Engaging the Roe debate …

While I agree with Deanna's post, below, I think there's a fair argument to be made that if Roe were overturned, progressives would be better off for it.

Clearly, Roe has a bad effect on our democracy; it's frustrated debates on other substantive policy issues and is a supremely effective wedge for the right just as they've found it more problematic to play the race card in the open, without resorting to code.

Sending abortion back to the states, the argument goes, would take much of the wind out of the sails of the "backlash" right.

I can't really get behind that for two simple reasons. One, abandoning Roe would lead to real-life consequences for who knows how many women (and men) in terms of unwanted pregnancies and unwanted babies - the reasons we're pro-choice in the first place. Second, and just as importantly, is the principle of the thing: by overturning Roe you're acquiescing to the idea that the state (or the states, more accurately) has the right to control not just women's bodies but who knows what other intimate and personal parts of our lives.

That's a slippery slope leading to all sorts of government offenses on issues as far a field as a right to die with dignity.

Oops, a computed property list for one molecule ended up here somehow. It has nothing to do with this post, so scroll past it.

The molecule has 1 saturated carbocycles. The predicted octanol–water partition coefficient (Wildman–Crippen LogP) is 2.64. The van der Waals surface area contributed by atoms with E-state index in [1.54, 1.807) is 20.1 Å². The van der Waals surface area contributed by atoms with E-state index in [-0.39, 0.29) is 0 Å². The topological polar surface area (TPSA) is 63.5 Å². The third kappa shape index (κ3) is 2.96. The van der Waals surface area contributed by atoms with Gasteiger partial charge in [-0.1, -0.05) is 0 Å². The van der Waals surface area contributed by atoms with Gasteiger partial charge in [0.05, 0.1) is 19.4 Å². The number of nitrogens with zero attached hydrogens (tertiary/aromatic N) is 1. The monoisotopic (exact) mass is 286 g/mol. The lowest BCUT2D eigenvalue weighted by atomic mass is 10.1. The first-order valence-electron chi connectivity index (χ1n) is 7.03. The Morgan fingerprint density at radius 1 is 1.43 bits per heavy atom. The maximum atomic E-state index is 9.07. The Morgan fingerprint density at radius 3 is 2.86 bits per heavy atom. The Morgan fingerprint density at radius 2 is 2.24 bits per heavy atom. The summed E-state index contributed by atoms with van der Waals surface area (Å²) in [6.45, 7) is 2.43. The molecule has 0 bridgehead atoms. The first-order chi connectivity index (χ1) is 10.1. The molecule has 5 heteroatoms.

For a more comprehensive argument on why we have to fight for Roe --exhausted or not -- see Katha Pollitt's Nation piece from July.

So you can see that I'm far more conflicted than my colleague on this: I agree with the analysis (Roe warps American politics beyond recognition), but not the prescription (we should abandon the fight).

But there's another argument that bears consideration. It's about energy; it seems that there is boundless passion on the dark side of this issue while so many young women (and, again, men) who should be on our side think "feminism" is a dirty word and simply take their rights for granted.

As Pollitt wrote, "Overturning Roe would definitely energize prochoicers and wake up the young featherheads who think their rights are safe because they have always had them." She goes on to quote Susan Estrich saying that if Roe were overturned, "every election, for every state office, would become a referendum not on parental consent or partial birth abortion, but on whether regular old middle-class adult women could get first-trimester abortions. When you think about it that way, you have to ask: What could be better for Democrats?"

Pollitt says: "the trouble is, getting rid of Roe would energize antichoicers too," but I'm not so sure. Can they be more energized then they already are? Could we be more asleep at the wheel, especially young people? The problem is the passion-gap.

I don't have an answer. You can use the comments as a discussion thread for conflicted pro-choicers.

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